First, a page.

(Mot. to Amend at 1-2.) The SEC responds that Defendant's motion "does nothing more than recycle arguments the Court previously considered and rejected" but "points to no new evidence, no change in controlling law, and nothing approaching error or injustice - much less manifest error." (SEC Opp. at 3-4.)

         First, Mr. Ahmed argues that the Amended Final Judgment should be amended to reduce the disgorgement award by the amount of "the Defendant's non-forfeited assets already in the hands of the purported victim," Oak. (Mot. to Amend at 1.) He asserts that "[c]ourts routinely award credit against disgorgement for assets that are in the possession of the alleged victim," (id. at 3), but he cites no authority in support of that assertion. Defendant "requests that the value of those non-forfeited assets be determined first and credited against disgorgement" and that "other aspects of disgorgement (such as pre-judgment interest, civil penalty, interest and gains)" be recalculated thereafter. (Id.) Mr. Ahmed has repeatedly raised arguments regarding the status of and claimed need to value assets held by Oak, and the Court has repeatedly rejected those arguments. (See Ruling on Def.'s Rule 60(b) Mot. [Doc. # 1052] at 3 (rejecting Mr. Ahmed's "efforts to relitigate the status of the Oak assets," including their "proper value and disposition," because that issue had already been decided by the Court); Reply Supp. Mot. to Amend [Doc. #1117] ("The Defendant has also already briefed this issue. [Doc. # 959].").) Mr. Ahmed's disagreement with the Court's prior rulings on this topic does not support his request to alter the Amended Final Judgment.

         Second, Mr. Ahmed argues that the Amended Final Judgment should be further amended to "include explicit language that the Defendant gets to choose which assets to apply to the different parts of the judgment." (Mot. to Amend at 4.) He argues that "there is no case law in this nation that allows the SEC to 'cherry-pick' their assets in terms of what assets to apply to which part of the judgment" and that "it is the Defendant's right to decide which assets to apply to that judgment." (Id.) But Mr. Ahmed offers no argument or authority in support of his position, and he misrepresents the procedure adopted by this Court to satisfy the judgment in this case, which does not permit the SEC to "cherry-pick" assets to apply to different parts of the judgment.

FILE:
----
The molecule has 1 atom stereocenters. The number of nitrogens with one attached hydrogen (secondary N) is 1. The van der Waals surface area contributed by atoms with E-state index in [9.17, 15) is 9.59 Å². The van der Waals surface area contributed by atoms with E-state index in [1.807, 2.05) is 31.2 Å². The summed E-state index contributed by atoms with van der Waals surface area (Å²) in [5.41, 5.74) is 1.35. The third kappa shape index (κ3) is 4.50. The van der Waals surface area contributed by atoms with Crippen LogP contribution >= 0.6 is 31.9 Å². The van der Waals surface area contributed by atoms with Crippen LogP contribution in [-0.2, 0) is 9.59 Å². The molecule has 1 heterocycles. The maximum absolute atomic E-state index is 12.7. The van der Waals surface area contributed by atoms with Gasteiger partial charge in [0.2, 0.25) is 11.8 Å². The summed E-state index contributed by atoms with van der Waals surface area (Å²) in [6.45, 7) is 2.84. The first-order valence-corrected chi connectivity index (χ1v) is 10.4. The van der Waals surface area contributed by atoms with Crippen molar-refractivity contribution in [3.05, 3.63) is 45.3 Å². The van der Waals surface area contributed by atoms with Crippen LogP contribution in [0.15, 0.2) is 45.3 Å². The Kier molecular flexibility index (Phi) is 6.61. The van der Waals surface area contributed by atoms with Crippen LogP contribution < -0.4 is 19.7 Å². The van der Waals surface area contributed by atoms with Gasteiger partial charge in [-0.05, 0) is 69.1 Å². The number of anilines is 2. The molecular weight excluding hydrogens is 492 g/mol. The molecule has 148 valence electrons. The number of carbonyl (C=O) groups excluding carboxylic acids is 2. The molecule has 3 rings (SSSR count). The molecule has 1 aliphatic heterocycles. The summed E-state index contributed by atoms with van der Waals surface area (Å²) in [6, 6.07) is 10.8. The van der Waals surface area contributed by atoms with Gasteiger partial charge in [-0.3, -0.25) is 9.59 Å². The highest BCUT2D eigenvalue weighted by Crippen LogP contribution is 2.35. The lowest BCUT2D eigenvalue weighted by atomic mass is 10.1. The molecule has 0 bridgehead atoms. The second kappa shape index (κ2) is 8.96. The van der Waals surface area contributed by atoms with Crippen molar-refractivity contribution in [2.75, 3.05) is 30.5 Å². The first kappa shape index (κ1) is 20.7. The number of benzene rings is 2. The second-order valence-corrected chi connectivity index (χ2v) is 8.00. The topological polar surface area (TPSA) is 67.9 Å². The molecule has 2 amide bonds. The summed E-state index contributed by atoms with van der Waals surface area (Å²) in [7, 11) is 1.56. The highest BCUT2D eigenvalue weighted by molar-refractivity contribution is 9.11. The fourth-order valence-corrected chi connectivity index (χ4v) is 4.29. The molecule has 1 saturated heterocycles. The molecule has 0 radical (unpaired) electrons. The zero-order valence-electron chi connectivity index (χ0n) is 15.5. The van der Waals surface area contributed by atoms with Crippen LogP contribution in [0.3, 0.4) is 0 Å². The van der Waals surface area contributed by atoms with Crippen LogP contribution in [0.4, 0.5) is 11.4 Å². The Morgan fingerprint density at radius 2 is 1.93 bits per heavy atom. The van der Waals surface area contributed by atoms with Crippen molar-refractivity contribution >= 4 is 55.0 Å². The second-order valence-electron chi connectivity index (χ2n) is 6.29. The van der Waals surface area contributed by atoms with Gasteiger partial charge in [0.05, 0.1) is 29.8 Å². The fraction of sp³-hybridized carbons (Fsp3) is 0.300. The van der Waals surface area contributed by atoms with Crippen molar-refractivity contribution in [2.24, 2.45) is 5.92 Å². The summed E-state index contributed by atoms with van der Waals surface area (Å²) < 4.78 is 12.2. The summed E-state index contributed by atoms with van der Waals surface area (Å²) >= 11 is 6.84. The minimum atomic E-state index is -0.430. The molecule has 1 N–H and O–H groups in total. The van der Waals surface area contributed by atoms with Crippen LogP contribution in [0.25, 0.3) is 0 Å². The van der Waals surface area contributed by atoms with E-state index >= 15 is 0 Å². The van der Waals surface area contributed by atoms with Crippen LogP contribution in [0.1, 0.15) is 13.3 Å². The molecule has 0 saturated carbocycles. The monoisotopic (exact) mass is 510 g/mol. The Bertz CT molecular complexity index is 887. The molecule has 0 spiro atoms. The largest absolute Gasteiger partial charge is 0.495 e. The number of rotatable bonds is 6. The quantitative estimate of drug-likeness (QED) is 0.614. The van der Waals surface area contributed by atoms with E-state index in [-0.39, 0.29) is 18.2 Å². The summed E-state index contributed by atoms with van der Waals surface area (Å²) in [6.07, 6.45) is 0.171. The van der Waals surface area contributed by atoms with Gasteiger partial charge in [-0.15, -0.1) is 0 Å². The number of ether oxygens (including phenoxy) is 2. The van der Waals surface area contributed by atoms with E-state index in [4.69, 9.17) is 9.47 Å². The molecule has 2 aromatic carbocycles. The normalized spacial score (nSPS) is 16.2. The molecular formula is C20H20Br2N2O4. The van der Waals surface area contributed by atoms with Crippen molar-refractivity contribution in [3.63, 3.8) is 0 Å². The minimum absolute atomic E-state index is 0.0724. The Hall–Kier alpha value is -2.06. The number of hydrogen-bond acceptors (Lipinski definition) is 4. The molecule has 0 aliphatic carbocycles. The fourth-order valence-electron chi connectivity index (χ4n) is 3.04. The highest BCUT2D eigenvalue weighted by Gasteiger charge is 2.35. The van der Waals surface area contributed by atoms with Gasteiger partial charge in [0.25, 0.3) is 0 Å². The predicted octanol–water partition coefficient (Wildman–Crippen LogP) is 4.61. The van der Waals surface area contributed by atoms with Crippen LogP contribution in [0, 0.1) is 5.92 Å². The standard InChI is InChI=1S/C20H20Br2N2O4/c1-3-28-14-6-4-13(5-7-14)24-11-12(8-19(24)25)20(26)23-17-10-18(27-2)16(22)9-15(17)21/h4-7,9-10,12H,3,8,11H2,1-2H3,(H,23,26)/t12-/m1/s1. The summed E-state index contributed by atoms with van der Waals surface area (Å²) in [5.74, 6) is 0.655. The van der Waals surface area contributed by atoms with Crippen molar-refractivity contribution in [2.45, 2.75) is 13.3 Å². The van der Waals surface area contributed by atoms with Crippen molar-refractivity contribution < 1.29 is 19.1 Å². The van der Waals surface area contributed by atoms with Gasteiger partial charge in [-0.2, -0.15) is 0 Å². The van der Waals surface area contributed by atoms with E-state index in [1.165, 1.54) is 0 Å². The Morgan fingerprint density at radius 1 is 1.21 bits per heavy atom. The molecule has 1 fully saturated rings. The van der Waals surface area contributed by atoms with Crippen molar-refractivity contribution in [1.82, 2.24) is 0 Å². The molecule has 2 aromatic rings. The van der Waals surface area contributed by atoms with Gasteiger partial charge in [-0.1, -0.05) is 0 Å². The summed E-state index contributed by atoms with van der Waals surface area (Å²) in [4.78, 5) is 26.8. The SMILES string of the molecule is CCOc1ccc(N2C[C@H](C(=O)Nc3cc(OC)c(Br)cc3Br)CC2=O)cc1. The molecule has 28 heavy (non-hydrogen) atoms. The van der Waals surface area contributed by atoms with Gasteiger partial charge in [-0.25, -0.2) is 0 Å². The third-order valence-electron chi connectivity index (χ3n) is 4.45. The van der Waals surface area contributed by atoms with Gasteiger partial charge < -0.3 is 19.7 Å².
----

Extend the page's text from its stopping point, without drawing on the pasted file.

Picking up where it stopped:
Third, Mr. Ahmed argues that the judgment should be amended to "include some process for the determination of interest or gains." (Id.) He contends that the Court "did not take into consideration the Defendant's views on interest or gains" and that the Court must not "simply leave it up to an uninformed third-party who is not vested and who just entered this case," referring presumably to the Receiver. (Id.) But contrary to Defendant's assertions, this issue has already been thoroughly litigated and decided. After considering arguments of the SEC, Defendant, and Relief Defendants, the Court concluded that interest or gains are owed only on "the frozen assets used to satisfy th[e] disgorgement amount," not on all frozen assets or on assets used to satisfy the penalty portion of the judgment, and that the interest or gains should be calculated by determining the "actual interest accrued or gains earned" and not by using the "checking account interest rate" proposed by Defendant and Relief Defendants. (Supplemental Ruling on Remedies [Doc. # 1051] at 2, 5.)

         Fourth, Defendant argues that "the Amended Judgment should be amended to include an offset for losses on assets used toward the disgorgement amount." (Mot. to Amend at 5.) He notes that he has "already briefed this issue" but offers no argument to suggest that any law has since changed, new evidence has come to light, or manifest injustice has occurred beyond his disagreement with the Court's decision not to order the offset he seeks.

         Fifth, Mr. Ahmed argues that the line in the Amended Final Judgment which reads "IT IS HEREBY FURTHER ORDERED that the amount of interest and returns on frozen assets which Defendant must turn over ... will be determined by a receiver or such other process that this Court will order," (Amended Final J. ¶ 6), must be amended to indicate that the interest and returns are owed only on "frozen disgorged assets." (Mot. to Amend at 5.) But the Judgment itself makes clear elsewhere that the interest and returns are owed "on disgorged frozen assets," ...